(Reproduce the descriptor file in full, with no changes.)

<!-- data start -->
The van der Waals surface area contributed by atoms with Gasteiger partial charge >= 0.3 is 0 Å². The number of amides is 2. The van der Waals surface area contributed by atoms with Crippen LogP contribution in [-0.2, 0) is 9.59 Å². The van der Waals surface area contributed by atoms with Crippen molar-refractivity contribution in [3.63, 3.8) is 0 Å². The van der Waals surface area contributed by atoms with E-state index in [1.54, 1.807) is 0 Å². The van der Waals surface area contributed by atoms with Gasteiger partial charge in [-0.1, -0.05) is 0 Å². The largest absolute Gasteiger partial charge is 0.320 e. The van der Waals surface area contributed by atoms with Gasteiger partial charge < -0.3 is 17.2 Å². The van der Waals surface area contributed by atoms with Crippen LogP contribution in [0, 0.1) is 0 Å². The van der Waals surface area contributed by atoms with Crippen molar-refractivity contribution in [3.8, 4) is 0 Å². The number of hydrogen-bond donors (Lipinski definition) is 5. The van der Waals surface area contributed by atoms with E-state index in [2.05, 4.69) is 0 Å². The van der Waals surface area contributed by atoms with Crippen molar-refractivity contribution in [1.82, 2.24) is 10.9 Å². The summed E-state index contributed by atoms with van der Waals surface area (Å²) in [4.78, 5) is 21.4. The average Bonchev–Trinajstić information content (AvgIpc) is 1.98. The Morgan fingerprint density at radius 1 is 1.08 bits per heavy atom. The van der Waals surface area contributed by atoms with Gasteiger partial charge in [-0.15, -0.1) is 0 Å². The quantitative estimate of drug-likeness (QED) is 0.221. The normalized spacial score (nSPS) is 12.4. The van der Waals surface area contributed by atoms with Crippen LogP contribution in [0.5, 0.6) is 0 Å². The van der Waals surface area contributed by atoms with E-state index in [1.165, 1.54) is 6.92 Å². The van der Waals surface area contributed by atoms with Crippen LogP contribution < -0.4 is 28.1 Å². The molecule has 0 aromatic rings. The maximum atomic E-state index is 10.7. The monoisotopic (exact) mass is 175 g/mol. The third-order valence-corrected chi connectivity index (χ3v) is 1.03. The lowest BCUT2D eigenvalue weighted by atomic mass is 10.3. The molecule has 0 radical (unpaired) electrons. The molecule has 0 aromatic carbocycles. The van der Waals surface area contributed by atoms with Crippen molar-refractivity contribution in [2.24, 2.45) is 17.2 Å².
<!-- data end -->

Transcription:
The van der Waals surface area contributed by atoms with Gasteiger partial charge >= 0.3 is 0 Å². The number of amides is 2. The van der Waals surface area contributed by atoms with Crippen LogP contribution in [-0.2, 0) is 9.59 Å². The van der Waals surface area contributed by atoms with Crippen molar-refractivity contribution in [3.63, 3.8) is 0 Å². The van der Waals surface area contributed by atoms with E-state index in [1.54, 1.807) is 0 Å². The van der Waals surface area contributed by atoms with Gasteiger partial charge in [-0.1, -0.05) is 0 Å². The largest absolute Gasteiger partial charge is 0.320 e. The van der Waals surface area contributed by atoms with Gasteiger partial charge < -0.3 is 17.2 Å². The van der Waals surface area contributed by atoms with Crippen LogP contribution in [0, 0.1) is 0 Å². The van der Waals surface area contributed by atoms with Crippen molar-refractivity contribution in [3.8, 4) is 0 Å². The number of hydrogen-bond donors (Lipinski definition) is 5. The van der Waals surface area contributed by atoms with E-state index in [2.05, 4.69) is 0 Å². The van der Waals surface area contributed by atoms with Crippen molar-refractivity contribution in [1.82, 2.24) is 10.9 Å². The summed E-state index contributed by atoms with van der Waals surface area (Å²) in [4.78, 5) is 21.4. The average Bonchev–Trinajstić information content (AvgIpc) is 1.98. The Morgan fingerprint density at radius 1 is 1.08 bits per heavy atom. The van der Waals surface area contributed by atoms with Gasteiger partial charge in [-0.15, -0.1) is 0 Å². The quantitative estimate of drug-likeness (QED) is 0.221. The normalized spacial score (nSPS) is 12.4. The van der Waals surface area contributed by atoms with Crippen LogP contribution in [0.5, 0.6) is 0 Å². The van der Waals surface area contributed by atoms with E-state index in [1.165, 1.54) is 6.92 Å². The van der Waals surface area contributed by atoms with Crippen LogP contribution < -0.4 is 28.1 Å². The molecule has 0 aromatic rings. The maximum atomic E-state index is 10.7. The monoisotopic (exact) mass is 175 g/mol. The third-order valence-corrected chi connectivity index (χ3v) is 1.03. The lowest BCUT2D eigenvalue weighted by atomic mass is 10.3. The molecule has 0 radical (unpaired) electrons. The molecule has 0 aromatic carbocycles. The van der Waals surface area contributed by atoms with Crippen molar-refractivity contribution in [2.24, 2.45) is 17.2 Å².